Dairy alternatives are set to be one of the top trends of the coming year, as more consumers adopt a flexitarian diet, a new study by FMCG Gurus has found.
According to FMCG Gurus, some 26% of consumers now identify as flexitarian, leading to growing numbers looking to moderate their intake of products such as dairy and meat.
The dairy alternatives market in particular, is proving to be big business, and is getting bigger. One of the largest producers of oat milk, Oatly, recently sold a minority stake worth $200 million to an investor group featuring musician Jay-Z, and TV host Oprah Winfrey. The business is now worth an estimated $2 billion.
Elsewhere, a number of major firms are staking their claim in the dairy alternatives market. Unilever offers a dairy-free version of its Ben & Jerry’s ice cream, as well as a vegan Cornetto SKU, while General Mills has expanded its Oui by Yoplait yoghurt product range into the plant-based category.
One of the key reasons why consumers are embracing dairy alternatives is due to sustainability concerns. According to FMCG Gurus, 73% of consumers are concerned about the state of the environment, and they see greater consumption of of plant-based products as a potential solution.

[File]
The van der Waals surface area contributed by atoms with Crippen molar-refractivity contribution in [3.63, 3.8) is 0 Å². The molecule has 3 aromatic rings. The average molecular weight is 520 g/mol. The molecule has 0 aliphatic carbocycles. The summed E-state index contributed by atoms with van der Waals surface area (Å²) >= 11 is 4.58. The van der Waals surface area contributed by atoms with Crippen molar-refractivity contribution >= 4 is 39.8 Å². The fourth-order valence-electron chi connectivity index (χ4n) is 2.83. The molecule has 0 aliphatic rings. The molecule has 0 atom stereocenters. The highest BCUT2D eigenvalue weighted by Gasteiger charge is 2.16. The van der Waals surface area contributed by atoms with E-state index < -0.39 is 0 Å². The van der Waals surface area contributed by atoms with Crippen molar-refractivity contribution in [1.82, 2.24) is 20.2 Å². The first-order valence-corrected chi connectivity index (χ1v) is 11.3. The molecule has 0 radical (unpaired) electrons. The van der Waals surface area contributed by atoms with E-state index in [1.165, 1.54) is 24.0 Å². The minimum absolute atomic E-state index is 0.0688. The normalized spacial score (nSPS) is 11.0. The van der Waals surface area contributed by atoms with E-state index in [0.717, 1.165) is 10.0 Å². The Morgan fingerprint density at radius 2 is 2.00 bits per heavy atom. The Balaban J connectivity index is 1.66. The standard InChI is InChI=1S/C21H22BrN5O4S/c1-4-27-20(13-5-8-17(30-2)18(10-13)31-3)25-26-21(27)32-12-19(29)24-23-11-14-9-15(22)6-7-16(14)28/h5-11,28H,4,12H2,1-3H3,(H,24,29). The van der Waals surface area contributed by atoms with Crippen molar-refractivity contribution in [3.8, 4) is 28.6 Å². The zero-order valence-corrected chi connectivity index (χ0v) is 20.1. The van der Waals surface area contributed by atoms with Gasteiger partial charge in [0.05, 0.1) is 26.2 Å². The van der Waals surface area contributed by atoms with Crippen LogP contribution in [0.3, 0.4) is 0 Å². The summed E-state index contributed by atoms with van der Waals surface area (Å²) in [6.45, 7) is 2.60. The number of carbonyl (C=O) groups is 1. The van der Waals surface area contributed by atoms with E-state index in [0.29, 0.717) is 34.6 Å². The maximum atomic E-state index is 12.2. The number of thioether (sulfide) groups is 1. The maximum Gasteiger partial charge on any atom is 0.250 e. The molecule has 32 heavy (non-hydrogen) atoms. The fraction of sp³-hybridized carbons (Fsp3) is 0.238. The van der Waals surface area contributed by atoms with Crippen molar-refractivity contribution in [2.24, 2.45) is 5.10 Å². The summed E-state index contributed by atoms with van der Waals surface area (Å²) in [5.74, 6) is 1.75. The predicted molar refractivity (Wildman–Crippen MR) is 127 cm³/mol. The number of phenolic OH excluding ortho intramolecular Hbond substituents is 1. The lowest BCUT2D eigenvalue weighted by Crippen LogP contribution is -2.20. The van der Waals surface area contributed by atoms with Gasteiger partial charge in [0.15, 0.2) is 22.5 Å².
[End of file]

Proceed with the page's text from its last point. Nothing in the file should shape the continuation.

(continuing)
In addition, despite the best intentions of many that start a plant-based diet, many are accustomed to the taste of dairy – another reason why consumers may be slow to embrace dairy alternatives.
According to FMCG Gurus, 73% of European consumers saying that taste is the most important factor when consuming dairy alternatives. With this in mind, while it's likely that we’ll see more dairy substitution in products such as ice cream, yoghurt and cheese, producers of these products need to ensure that new product innovations meet consumers' taste expectations.
Need For Convenience
'When addressing the evolving alternative dairy industry, it is important for brands to understand that sustainable claims and convenience are two key factors,' FMCG Gurus said in its report.
'Consumers are actively seeking sustainable products which offer health benefits and can easily be incorporated into their daily diets hassle-free. Therefore, the market needs to reassure consumers that products are not only sustainable, but high in sensory appeal.'
Although labelled as a trend, the demand for dairy alternative products is not fleeting, and it will continue to grow for the foreseeable future, as evidenced by the enthusiasm at which some of the largest dairy brands jumped at the chance to establish their presence in the market.
The next step for the producers of dairy alternative products is to explicitly show to customers the benefits of consumption for health and environmental reasons, whilst also providing a great taste that measures up against traditional dairy.
© 2021 European Supermarket Magazine – your source for the latest retail news. Article by Conor Farrelly. Click subscribe to sign up to ESM: The European Supermarket Magazine.